We ALL have used government funds/assistance at one point or another. Yes, if you've ever paid taxes, you are entitled (these people are taxpayers too). I know plenty of students that got grants for college, and I can't imagine thinking that they should give up their car, pets... I homeschool, so my kids don't use taxes to pay for their education; I think its wonderful that my taxes pay for public schools. Most people feel entitled to a K-12 education, but remember, it's paid for w/ taxes (public assistance).
Yup! Personally, I would totally support the EXPANSION of programs like WIC & Food Stamps. Even if you're "cheating" the system to get them, at least it means that you're eating! That your kids are eating.
Originally Posted by mama1803
A pp implied that it was somehow selfish (at least that is how I read it) to take a mortgage interest deduction without asking if that money could be used by someone who obviously needed it moreso than the guy living in a million dollar house. Why then wouldn't it be appropriate to consider if the money a welfare receipient is using at a nail salon might not be better spent for food for a hungry child? Why wouldn't it be appropriate to ask if it is more important to feed your kids than it to feed your pets?
I hope my further explanation has explained it a bit better. See, I don't think it is selfish for the person to take the mortgage interest deduction and still have luxuries. Just like I don't think that it is selfish for the person to take food stamps and still have luxuries. They are both forms of public assistance, they are both obtained legally, they should be viewed THE SAME. While I hear plenty of people saying it is wrong for someone to take food stamps AND have any luxuries, I don't hear anyone saying that it is wrong to take tax deductions ON LUXURIES and pay for ADDITIONAL LUXURIES with those tax deductions. They are both using governmental tax money to pay for their individual luxuries. NO DIFFERENCE. (Well, to me there is a huge difference, because of the people I know paying >$30K mortgage interest yearly, they are spending probably more than a family on food stamps makes a year on luxuries with no moral qualms, but that doesn't mean I think they shouldn't take the deduction)
Originally Posted by VisionaryMom
The problem I have with the OP's situation is that it does represent to me what is problematic about public assistance. The OP doesn't need food stamps, whether her family qualifies or not. She could make different decisions to be self-sufficient, but public assistance is so easily & readily available that I do think it encourages people to rely on someone other themselves. My husband & I graduated from college about a year after the dot com bust. Laid off programmers were beginning to get job offers again at low rates, which meant that my husband, whose degree is in computer science, was at a serious disadvantage in getting a job. He worked 4 days a week at GAP and 3 days a week as a day laborer until he found something else. I was a graduate student and worked in my department. We cut everything from our lives, shut up our apartment so that we only needed to heat, cool, and light 1 room, sold our things to make money, etc. We were broke!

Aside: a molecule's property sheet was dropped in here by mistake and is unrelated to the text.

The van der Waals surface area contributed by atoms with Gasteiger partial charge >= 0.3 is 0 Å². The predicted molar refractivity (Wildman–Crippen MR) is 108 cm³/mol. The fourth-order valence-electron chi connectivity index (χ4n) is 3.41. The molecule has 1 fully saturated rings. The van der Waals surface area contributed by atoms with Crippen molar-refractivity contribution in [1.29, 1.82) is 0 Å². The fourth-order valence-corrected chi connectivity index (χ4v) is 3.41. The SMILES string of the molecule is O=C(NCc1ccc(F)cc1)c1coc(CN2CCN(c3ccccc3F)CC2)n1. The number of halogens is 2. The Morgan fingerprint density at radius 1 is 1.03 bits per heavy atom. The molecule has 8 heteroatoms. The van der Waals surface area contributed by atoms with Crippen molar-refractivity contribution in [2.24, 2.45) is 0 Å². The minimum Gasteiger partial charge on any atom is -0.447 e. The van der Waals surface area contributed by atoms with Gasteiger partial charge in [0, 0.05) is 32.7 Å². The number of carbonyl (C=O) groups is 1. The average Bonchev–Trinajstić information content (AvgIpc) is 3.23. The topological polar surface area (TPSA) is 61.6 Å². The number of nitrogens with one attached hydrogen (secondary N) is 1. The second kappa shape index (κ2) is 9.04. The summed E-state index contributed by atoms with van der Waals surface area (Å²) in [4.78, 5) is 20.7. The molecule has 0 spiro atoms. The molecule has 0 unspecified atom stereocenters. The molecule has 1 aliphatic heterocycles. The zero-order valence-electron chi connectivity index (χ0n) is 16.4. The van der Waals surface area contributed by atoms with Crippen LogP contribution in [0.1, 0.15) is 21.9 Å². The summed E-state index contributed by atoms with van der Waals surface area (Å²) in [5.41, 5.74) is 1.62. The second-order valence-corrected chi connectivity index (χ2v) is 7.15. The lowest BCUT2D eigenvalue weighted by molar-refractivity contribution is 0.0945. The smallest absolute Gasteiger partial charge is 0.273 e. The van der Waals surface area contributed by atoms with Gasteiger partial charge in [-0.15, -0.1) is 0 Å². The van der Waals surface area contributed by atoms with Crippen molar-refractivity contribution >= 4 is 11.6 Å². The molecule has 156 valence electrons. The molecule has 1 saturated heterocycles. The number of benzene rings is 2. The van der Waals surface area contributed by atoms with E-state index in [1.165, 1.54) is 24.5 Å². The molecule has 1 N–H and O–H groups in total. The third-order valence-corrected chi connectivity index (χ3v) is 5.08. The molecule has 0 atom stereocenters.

I think that is totally fine, if you are answering the question *for yourself.* It sounds like it is extremely important to you (or has been) to stay off of governmental programs like food stamps. Each person needs to make their own decision. For example, when our oldest was a baby we could have been on food stamps if I was willing to go back to work. We decided that we were fine being "poor" (so our one income was DP's grad school department job) if it meant me staying home. But, I'm not going to say that all people should want to live well below the poverty line to stay home with their child.
I truly believe in allowing individuals to set their own priorities. For some people, being well dressed is very, very important. They might be handwashing their clothes in their 350 sq foot studio sink at night but they feel great because they look good. For others, it is something else. I mean, we could go find the very poorest person who is somehow getting by and say, "if you are better off than THEM, you don't need any help." It just doesn't make sense to me to do so.